He said continued presence of the observers could have helped reduce the violence and present a more accurate picture of developments, but it also needed to be accompanied by a political process to address the people’s grievances. Such a process must be led by Syrians and respect the country’s sovereignty, unity and territorial integrity, building on the package of political reforms already announced by the Syrian leadership and acceptable to the widest range of Syrian society. The international community should play a constructive role in that process, he said, pledging to work for consensus in support of the Arab League initiative to expeditiously resolve the Syrian crisis.
NÉSTOR OSORIO ( Colombia) said that, by acting together, the Council could pave the way for a political solution in Syria and end the violence under way there for some 10 months. At the same time, he stressed that the Government had the primary responsibility for maintaining law and order and protecting civilians. Colombia was alarmed at the continuing violence and would support regional initiatives aimed at finding a peaceful solution to the situation.
He said a long-term solution must be Syrian-led and maintain the country’s sovereignty and territorial integrity. As for the draft resolution before the Council, it was a good basis for negotiations, and offered an opportunity for the Council to incorporate elements of the Arab League proposal. He chiefly noted that the proposal called for all parties to cease violence and begin a peaceful negotiating process. Colombia was prepared to support all efforts underpinned by the abiding duty of the United Nations to ensure international peace and security, he said.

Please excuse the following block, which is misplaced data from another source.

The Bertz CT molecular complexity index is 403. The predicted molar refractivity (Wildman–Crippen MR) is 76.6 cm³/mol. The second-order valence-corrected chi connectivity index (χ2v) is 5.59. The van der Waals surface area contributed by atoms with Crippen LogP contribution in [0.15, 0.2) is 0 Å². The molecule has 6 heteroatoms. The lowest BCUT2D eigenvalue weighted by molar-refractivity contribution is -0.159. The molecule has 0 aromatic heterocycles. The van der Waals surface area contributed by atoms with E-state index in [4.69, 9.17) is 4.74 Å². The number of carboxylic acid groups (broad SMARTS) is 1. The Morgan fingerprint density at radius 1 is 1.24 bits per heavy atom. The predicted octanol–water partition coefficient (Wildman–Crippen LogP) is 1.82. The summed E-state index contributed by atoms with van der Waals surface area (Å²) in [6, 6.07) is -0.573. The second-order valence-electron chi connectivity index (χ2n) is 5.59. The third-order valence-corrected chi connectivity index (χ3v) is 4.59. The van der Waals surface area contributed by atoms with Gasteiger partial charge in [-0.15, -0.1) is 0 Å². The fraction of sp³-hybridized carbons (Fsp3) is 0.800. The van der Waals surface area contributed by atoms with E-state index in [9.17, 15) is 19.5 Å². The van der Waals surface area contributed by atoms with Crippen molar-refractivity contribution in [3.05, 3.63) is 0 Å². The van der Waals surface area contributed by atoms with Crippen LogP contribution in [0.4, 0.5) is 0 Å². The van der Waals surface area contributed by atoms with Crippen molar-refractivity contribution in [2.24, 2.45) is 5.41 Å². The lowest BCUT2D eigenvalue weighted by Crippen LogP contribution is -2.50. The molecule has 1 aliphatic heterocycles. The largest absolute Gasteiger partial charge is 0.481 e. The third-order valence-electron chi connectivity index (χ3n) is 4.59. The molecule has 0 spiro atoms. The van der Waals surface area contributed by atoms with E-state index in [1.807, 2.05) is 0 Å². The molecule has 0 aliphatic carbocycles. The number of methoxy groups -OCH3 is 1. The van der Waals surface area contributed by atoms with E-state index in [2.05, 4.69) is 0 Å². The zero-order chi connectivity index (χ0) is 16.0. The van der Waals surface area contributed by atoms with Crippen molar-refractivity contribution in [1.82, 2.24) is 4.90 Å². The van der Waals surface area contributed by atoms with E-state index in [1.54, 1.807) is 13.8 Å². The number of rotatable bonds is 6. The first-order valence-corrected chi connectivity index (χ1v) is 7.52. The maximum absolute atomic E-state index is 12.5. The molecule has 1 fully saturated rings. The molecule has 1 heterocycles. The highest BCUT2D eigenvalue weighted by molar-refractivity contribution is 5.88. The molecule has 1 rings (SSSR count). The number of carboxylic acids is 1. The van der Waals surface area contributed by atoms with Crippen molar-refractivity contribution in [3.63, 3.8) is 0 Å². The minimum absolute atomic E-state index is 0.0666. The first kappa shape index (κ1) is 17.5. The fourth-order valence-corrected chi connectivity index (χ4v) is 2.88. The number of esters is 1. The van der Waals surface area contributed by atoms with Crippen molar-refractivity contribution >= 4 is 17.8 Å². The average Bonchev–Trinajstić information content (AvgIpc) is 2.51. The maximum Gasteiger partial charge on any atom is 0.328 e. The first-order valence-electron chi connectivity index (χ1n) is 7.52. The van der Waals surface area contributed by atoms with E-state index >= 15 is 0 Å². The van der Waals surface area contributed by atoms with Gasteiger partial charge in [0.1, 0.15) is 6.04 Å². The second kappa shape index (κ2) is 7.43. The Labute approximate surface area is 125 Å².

Council President BASO SANGQU ( South Africa), speaking in his national capacity, said his delegation was deeply concerned about the deteriorating political, security and humanitarian situations in Syria. Condemning the continuing loss of life, he called for all parties to exercise maximum restraint, and emphasized the urgent need for the violence to end immediately. “It is our hope that the situation will be resolved in a peaceful manner, in accordance with the will of the Syrian people,” he said, reiterating that any solution to the crisis should be Syrian-led, based on genuine national dialogue and devoid of any form of intimidation and outside interference.
He went on to urge the Syrian authorities to initiate an open, transparent and all-inclusive political process to address the people’s grievances and guarantee their fundamental political rights and freedoms, including the rights to free assembly and free speech. South Africa also encouraged the opposition to participate in that process with a view to ensuring sustainable peace. “A comprehensive political solution must be found that would lead to political reform based on respect for democratic principles, rule of law, justice and human rights,” he said.